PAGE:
Friday, August 27, 2010

Six Questions for Rakesh Khanna, Editor, Blaft Publications

From the website:

"Blaft Publications is an independent publishing house based in Chennai, India. Our list includes bestselling Indian crime novels, experimental fiction, pulp art, and graphic novels." Learn more here.

SQF: According to a report by Foner Books (, “[g]rowth stagnated for booksellers in 2008, and overall book sales barely moved according to the government.” In addition, I’ve read a number of articles concerning the difficulty authors are having securing book deals. In your opinion, what is the current state of the print book market?

RK: We started Blaft in 2008, and none of us had any prior publishing experience. So we don't have much to compare with. We sell most of our books in India, a complicated market that few people really understand very well and which is probably off the radar of those Foner graphs. Because of population and language and economic trends, it seems safe to say that the market for English books in India is growing fairly rapidly.

SQF: What are the top three things you look for in a manuscript?

RK: We look for things that surprise us. Nothing is ever too surprising or too different or too strange.

But I should admit that we haven't ever actually accepted a submitted "manuscript."  About half our books are translations from Tamil and Hindi bestsellers, and each of those was recommended by our translators (Pritham Chakravarthy for Tamil and Sudarshan Purohit for Hindi), and we got a synopsis and secured rights and knew we were going to publish the book before any English manuscript existed.  Then there is Kuzhali Manickavel, who already had a big web presence with a bunch of short pieces published here and there in various litmags, and we ran across her stuff online and were totally blown away by it, and we contacted her and said hey we want to publish your book. Similar story with the graphic novelist Appupen: somebody pointed us to his website, which had a bunch of very awesome short pieces on it, and we talked to him and found out he'd been working on a graphic novel for three years and was close to finished.

And the rest of our titles are visual books. One of those--Vishwajyoti Ghosh's postcard book Times New Roman & Countrymen--is a bunch of crazy collages submitted to us as a book idea, so maybe that counts, though we already knew Vishwajyoti beforehand.

SQF: What major mistakes do authors make when pitching their books?

RK: Sometimes there's a lot of ego in the cover letter --"Here is my book and now I will explain why it's groundbreaking and brilliant and will sell millions of copies" -- and you get scared, as an editor, that the person will be hard to work with, that they may be resistant to criticism and suggestions for changes.

Also, people seem to really like to brag about being "the first in India" to do something. "This is the first Indian horror novel," "This is the first Indian novel featuring a female action hero," that type of thing. Well, Indians have been writing for a few millennia now, and there is an awful lot of literature, so chances are that you're wrong. It might be the first in India in English, but that is an important qualification to mention. And anyway, it's not clear why a book's being the first of its kind means it should be published. You could write the first Indian novel written from the point of view of a chronically depressed snail, but I'm probably not going to want to read it. Well, actually, I might.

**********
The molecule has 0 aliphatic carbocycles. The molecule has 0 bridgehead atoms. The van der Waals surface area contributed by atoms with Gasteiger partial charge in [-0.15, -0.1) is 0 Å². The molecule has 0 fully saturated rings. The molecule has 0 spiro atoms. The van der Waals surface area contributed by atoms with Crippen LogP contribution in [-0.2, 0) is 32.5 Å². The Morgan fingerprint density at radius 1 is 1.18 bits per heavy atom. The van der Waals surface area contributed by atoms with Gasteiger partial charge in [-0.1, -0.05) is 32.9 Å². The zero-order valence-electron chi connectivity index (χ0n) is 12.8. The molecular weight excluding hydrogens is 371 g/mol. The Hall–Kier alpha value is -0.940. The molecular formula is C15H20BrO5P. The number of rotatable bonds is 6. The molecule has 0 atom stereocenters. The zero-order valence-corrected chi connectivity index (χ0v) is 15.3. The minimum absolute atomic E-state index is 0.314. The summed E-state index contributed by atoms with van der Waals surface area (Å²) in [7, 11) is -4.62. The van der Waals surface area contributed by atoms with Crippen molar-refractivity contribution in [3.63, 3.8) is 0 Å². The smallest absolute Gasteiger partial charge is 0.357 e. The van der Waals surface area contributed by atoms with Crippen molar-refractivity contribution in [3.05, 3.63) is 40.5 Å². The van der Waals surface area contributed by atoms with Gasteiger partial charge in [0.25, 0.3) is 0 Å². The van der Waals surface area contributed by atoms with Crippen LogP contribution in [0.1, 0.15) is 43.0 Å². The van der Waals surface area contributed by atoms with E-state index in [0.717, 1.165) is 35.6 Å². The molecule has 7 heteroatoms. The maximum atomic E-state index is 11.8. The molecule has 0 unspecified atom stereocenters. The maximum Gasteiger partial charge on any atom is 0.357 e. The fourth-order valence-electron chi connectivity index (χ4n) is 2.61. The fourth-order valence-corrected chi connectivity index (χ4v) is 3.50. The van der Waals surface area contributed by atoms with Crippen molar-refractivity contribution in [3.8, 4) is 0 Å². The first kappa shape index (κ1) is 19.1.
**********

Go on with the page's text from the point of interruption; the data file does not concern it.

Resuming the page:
SQF: Of the books your company publishes each year, how many are by previously unpublished authors?

RK: Pretty much everybody has been published before, though maybe not in English, or maybe only short pieces on the web and in magazines. In The Blaft Anthology of Tamil Pulp Fiction we have featured Rajesh Kumar, who is apparently the most published author in the world -- he's got nearly 1500 novels out. Inspiring, no?

SQF: What is your advice to new, unpublished authors looking for a publisher or agent?

R: Not sure we have been in this long enough to be giving advice, but one thing occurs: Work hard to understand the internet. Many authors seem unaware of all the communities where they can workshop their stuff and get feedback, the online literary magazines where they can try to get short pieces and excerpts published, and the range of possibilities the internet offers for self-publishing. Of course, you can drown in it too, so be careful.

SQF: What question do you wish I’d asked that I didn’t? And how would you answer it?

RK: "What kind of translations are you interested in publishing, and how should a potential translator approach you?" I really wish we got more proposals and synopses from translators. There's such a wealth of amazing and famous material in Indian languages, Southeast Asian languages, and African languages that English readers can't access. How I would love to open up the submissions box and find an excerpt of some militant feminist writing in Amharic, a Cebuano pyscho-thriller, a 12th century Khmer math book! But this isn't the kind of stuff that comes easily, it seems. We have to go out and hunt for it.

Thank you, Rakesh. We all appreciate you taking time from your busy schedule to participate in this project.

NEXT POST: Six Questions for Dan Scannell, Editor, Thieves Jargon


  1. Very helpful interview. I have never thought about a cover letter being viewed that way.

  2. Excellent. What a great vision! I love to see that there are publishers out there who are interested in publishing translations from less dominant languages!